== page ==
• Each new incident or case enters a prevalence pool and remains there either until recovery or death. If recovery and death rates are low, then chronicity is high and even a low incidence will produce a high prevalence: - Prevalence = incidence x average duration When studying aetiology, incidence is the most appropriate measure of disease frequency. You need to be aware that patterns of mortality can be misleading if survival is variable e.g. the recent decline in mortality from testicular cancer is a result of improved treatments it does not reflect a fall in the incidence of the disease itself. In the study of rarer conditions e.g. Huntingdon’s Chorea where it is difficult to obtain large numbers prevalence is often used as an alternative to incidence. Crude and Specific Rates A crude incidence, prevalence or mortality rate is one that relates to results for a population taken as a whole, without subdivision or refinement. Crude live birth - no. live births/total mid year population x 1000 Crude death rate - no. of death/total mid year population x1000 A specific rate is where the data has been broken down for specific age / sex. Although incidence and prevalence have been discussed in relation to onset and presence of disease these may be extended to include other factors e.g. unemployment, smokers etc. Other Rates that you may come across include:- General fertility rate - Number of live birth/no of women aged 15-44 x 1000 Infant Mortality Rate - Number of deaths of children aged below 1 year/1000 live births per annum.
    • Still birth rate - Number of intrauterine deaths after 28 weeks/ 1000 total births per annum Perinatal mortality rate - Number of stillbirths and deaths in 1st week of life / 1000 total births per annum Age specific death rate - Number of death of people of specified age/number of people in population of that age. Cause specific death rate - number of deaths from from specific cause/total mid year population x 1000. Comparing Disease Rates As a practitioner in the community from time to time you will probably ask yourself questions e.g. ‘Is this incidence of this disease on the increase?’ ‘Does it occur in the community I work more frequently than other areas?’ ‘Is there a relation between the incidence and a suspected cause?’ In order to answer these questions it is necessary to set two rates side by side and make some sense of the comparison. However you need to be aware of some problems that may arise. The ICD system is the International Classification of Diseases, Injuries and Causes of Death and is published by the World Health Organisation. This system is revised periodically, on occasions the categories change and so disease rates may not be directly comparable! Measures of Association Relative Risk is the measure most often used by epidemiologists. Relative risk is the ratio of the disease rate in exposed persons to that in people who are unexposed. Odds Ratio is the odds of the disease in the exposed person divided by the odds of the disease in unexposed person.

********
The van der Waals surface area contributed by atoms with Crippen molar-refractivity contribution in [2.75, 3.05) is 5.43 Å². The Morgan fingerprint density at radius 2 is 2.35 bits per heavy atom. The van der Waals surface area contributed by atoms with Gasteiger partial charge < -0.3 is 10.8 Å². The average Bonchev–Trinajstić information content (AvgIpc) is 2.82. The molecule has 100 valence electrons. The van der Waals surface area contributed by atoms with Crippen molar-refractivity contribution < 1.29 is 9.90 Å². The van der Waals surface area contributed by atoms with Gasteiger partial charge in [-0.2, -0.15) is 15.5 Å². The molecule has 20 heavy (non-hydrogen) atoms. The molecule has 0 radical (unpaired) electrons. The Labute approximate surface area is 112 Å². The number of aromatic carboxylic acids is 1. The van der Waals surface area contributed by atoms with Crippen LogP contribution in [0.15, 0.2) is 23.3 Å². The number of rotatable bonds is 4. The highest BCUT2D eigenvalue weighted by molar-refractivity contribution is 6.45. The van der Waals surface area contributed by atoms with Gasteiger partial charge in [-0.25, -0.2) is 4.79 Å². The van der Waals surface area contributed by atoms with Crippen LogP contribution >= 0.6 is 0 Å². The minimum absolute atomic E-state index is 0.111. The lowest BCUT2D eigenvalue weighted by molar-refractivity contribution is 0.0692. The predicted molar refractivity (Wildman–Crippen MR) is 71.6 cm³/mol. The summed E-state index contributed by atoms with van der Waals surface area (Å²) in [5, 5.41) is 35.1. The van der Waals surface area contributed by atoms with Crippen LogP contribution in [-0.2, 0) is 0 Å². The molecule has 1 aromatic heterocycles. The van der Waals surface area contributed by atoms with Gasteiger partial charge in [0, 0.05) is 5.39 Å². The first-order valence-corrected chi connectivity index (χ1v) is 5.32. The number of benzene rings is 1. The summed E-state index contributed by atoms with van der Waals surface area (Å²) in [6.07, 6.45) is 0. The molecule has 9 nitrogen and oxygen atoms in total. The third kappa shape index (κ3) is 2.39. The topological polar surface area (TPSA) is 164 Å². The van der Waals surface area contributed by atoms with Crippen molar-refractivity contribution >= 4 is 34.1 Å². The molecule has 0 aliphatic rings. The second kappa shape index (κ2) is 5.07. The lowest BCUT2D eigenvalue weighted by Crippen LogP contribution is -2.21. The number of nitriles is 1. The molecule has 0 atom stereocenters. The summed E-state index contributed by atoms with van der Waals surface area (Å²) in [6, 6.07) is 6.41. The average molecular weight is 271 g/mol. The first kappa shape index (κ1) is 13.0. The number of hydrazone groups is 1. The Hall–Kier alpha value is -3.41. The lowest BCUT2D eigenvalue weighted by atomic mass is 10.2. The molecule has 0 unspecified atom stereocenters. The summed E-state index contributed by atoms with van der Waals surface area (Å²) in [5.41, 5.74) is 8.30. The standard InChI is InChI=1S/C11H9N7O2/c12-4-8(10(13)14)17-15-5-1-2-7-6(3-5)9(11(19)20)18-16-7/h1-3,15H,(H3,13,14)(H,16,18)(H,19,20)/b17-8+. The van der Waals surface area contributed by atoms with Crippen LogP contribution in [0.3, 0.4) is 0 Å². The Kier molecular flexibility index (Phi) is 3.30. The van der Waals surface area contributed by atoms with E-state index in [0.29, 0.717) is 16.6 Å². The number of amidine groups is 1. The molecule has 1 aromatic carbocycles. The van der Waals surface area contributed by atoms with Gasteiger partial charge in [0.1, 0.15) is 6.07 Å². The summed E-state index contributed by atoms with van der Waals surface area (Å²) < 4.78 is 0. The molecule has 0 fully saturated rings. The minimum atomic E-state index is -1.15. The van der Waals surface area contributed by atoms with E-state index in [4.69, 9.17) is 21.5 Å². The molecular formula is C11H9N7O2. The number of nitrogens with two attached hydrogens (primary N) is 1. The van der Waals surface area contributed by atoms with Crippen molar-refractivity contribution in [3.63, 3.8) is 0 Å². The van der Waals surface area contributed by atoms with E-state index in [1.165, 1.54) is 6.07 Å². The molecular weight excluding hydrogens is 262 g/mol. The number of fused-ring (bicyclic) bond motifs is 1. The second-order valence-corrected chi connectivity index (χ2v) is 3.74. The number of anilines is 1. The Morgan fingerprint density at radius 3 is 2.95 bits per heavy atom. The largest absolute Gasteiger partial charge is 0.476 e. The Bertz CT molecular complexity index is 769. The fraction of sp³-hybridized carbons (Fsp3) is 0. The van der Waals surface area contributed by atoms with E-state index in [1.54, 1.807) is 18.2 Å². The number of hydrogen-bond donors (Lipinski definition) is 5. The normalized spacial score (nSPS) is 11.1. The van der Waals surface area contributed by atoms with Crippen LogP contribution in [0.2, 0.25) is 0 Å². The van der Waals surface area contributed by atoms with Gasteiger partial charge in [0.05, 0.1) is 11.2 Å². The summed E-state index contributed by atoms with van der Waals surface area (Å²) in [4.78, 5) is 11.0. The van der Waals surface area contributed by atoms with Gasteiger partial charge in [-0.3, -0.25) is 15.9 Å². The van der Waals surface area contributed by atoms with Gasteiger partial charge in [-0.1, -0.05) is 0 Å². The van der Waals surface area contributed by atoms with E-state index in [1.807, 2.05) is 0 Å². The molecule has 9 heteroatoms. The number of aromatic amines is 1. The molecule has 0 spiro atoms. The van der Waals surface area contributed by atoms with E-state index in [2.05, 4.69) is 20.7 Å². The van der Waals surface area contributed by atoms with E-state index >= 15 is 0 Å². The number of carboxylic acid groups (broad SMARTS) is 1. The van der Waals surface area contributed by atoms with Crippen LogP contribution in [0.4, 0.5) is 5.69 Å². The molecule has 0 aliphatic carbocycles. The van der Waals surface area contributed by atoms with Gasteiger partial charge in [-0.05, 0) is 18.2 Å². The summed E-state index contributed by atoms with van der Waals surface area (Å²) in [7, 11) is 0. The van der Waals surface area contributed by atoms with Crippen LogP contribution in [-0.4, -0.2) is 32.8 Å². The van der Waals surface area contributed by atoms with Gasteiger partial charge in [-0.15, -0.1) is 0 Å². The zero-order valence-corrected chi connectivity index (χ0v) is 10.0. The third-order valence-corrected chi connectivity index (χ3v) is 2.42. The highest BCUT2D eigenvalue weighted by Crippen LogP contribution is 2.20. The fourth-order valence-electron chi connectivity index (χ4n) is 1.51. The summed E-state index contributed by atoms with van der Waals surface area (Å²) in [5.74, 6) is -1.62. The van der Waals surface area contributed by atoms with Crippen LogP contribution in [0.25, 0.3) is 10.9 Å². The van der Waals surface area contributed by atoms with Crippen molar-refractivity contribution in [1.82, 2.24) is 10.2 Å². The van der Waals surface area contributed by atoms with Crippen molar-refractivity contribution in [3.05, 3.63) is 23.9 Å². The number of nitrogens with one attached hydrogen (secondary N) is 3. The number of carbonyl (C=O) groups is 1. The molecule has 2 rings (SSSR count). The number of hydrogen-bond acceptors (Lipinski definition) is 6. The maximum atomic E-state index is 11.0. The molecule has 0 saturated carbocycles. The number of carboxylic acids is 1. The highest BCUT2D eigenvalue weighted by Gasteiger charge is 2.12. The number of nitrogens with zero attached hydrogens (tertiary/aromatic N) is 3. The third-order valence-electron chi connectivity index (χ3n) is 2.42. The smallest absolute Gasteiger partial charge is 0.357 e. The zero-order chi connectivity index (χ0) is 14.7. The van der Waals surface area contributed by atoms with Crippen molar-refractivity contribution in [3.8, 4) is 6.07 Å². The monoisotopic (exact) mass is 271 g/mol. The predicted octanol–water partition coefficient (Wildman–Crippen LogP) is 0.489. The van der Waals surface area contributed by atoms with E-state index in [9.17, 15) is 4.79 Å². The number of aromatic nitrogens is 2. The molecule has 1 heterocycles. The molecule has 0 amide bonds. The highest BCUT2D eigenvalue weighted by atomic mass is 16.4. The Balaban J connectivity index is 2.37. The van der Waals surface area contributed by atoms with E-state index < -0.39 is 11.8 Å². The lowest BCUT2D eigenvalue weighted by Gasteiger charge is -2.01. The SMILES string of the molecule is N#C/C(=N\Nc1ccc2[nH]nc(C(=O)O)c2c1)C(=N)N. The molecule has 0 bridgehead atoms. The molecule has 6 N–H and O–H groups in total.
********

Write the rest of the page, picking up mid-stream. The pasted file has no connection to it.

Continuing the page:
• A problem with measuring statistics in health is that most epidemiological studies are observational not experimental and will compare groups of people who vary in many ways. Because there is more than one variable it may be difficult to know what is the causes and effect of disease patterns. These differing variables are called confounding variables. Two common confounding factors are age and sex e.g. if you look at the crude mortality rates of two areas in east Devon you may find that Seaton has a much higher mortality rate than Exeter. You cannot assume from this that Seaton is less healthy it may be just that there are more elderly people living there. In order to get over this problem epidemiologists use what is called Standardised or adjusted rates. Direct Standardisation Compares weighted averages of sex and age specific disease rates, the weights being equal to the proportion of people in each age and sex group in a convenient reference population Indirect Standardisation This method is used for large studies. As a community nurse you may visit a large number of school aged children with a staphylococcus infection. You may wonder whether or not this is increasing or comparable to what would be expected. To establish this, you would take a sample of all the school aged children on your list and identify how many had a staphylococcus infection, you would then take the total number of the school age population in a given reference population e.g. all school aged children in the county. You could then multiply the number of children in your study with the symptom prevalence in your reference group this gives you the